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Video: Chris Harris drives the Nissan DeltaWing

The race car’s radical on-track physics are finally explained.

By Clifford Atiyeh Nov 4, 2012 3:14PM

Since the Nissan DeltaWing crashed at Road Atlanta several weeks ago, we’ve wondered how its radical, needle-nose design worked – and why anyone would attempt to race it. Thanks to our friends at Drive, we now know the skinny front wheels are supported by shocks no larger than those on a mountain bike.

That would be scary on a normal race car, but the DeltaWing is so light that it requires the barest minimum of metal and carbon fiber. The engine produces about 300 horsepower – equal to the average BMW 335i – yet it’s as fast as cars with double the output. U.K. journalist Chris Harris was lucky enough to drive the DeltaWing at Road Atlanta, where it violently flipped during a practice in October. Luckily, Harris brought it back in one piece. Watch the video after the jump.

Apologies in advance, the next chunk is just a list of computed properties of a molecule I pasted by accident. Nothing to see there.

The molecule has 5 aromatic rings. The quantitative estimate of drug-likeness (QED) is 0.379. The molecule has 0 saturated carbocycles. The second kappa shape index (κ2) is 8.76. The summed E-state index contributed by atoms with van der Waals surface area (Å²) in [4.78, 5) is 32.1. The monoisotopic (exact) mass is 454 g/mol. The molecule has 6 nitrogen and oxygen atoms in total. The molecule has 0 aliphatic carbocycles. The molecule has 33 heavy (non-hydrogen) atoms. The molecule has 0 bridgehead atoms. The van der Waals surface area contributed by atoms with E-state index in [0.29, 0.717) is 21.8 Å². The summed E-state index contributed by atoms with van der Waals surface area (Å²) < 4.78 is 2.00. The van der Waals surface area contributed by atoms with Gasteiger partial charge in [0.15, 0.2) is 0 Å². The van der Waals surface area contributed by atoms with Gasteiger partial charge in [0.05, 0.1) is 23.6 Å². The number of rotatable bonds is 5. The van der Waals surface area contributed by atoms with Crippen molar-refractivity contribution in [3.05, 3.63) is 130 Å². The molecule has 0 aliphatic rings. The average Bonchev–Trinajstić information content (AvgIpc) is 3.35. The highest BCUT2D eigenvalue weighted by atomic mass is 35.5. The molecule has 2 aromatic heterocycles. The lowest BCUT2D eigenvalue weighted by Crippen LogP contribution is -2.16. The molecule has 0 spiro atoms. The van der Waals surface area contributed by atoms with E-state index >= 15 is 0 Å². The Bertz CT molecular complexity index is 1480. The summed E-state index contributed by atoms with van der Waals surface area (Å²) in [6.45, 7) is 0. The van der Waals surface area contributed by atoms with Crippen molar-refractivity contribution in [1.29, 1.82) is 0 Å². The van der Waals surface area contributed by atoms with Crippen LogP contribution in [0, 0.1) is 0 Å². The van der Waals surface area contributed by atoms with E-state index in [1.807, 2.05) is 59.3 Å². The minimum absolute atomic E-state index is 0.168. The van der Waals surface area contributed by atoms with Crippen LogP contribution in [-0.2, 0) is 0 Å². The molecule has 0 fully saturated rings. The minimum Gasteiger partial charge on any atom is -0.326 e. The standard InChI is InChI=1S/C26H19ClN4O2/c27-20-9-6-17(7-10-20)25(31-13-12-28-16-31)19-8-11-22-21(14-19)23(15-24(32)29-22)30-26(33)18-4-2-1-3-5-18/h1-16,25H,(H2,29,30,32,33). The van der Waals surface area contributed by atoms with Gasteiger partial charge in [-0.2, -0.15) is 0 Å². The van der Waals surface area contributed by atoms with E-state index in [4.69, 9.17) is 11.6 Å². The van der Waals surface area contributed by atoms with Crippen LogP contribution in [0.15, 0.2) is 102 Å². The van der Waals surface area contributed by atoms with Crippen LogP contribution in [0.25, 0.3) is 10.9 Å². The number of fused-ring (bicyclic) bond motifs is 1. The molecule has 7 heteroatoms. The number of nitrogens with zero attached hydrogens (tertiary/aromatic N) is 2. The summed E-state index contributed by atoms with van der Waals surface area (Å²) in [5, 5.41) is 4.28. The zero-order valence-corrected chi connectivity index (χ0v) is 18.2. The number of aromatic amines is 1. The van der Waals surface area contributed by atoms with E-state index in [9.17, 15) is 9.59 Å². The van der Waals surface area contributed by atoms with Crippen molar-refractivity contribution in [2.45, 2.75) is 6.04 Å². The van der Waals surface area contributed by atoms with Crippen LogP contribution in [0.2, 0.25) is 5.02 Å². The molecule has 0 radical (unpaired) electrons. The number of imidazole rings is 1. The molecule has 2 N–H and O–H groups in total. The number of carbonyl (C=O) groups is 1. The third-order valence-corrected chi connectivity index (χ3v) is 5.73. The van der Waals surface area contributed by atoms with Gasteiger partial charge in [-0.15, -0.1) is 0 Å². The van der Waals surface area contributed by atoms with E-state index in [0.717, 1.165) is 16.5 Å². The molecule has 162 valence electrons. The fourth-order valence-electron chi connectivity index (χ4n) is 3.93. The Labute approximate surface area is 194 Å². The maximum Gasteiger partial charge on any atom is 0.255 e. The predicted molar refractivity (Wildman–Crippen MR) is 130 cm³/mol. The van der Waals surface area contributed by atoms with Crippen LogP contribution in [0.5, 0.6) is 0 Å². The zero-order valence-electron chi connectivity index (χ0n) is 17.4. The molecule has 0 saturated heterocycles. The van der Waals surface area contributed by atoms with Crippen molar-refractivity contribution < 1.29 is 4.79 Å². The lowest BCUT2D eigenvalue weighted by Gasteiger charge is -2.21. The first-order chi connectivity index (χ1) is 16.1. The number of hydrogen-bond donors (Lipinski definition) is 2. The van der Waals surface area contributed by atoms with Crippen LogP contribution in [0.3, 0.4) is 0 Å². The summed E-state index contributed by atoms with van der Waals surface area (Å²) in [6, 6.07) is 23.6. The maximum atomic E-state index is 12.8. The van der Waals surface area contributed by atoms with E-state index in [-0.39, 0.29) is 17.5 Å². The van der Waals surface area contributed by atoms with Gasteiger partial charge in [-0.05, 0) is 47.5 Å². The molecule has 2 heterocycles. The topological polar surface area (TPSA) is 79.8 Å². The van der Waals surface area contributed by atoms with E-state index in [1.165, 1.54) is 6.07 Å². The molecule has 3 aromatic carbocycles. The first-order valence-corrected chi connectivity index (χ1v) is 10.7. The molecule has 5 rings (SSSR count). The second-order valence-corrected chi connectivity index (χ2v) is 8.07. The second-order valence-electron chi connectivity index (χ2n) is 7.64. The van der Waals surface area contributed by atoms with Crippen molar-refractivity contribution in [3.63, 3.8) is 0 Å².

In June, the car crashed at Le Mans and quickly retired from the world's most prestigious endurance race. So far, the Nissan team has had a tough time proving that this experimental car can win its class. After listening to the technical babble in this video below – and watching the car’s freakish silhouette zinging from corner to corner –  we’re more convinced the DeltaWing may indeed have its day.

[Source: Drive]
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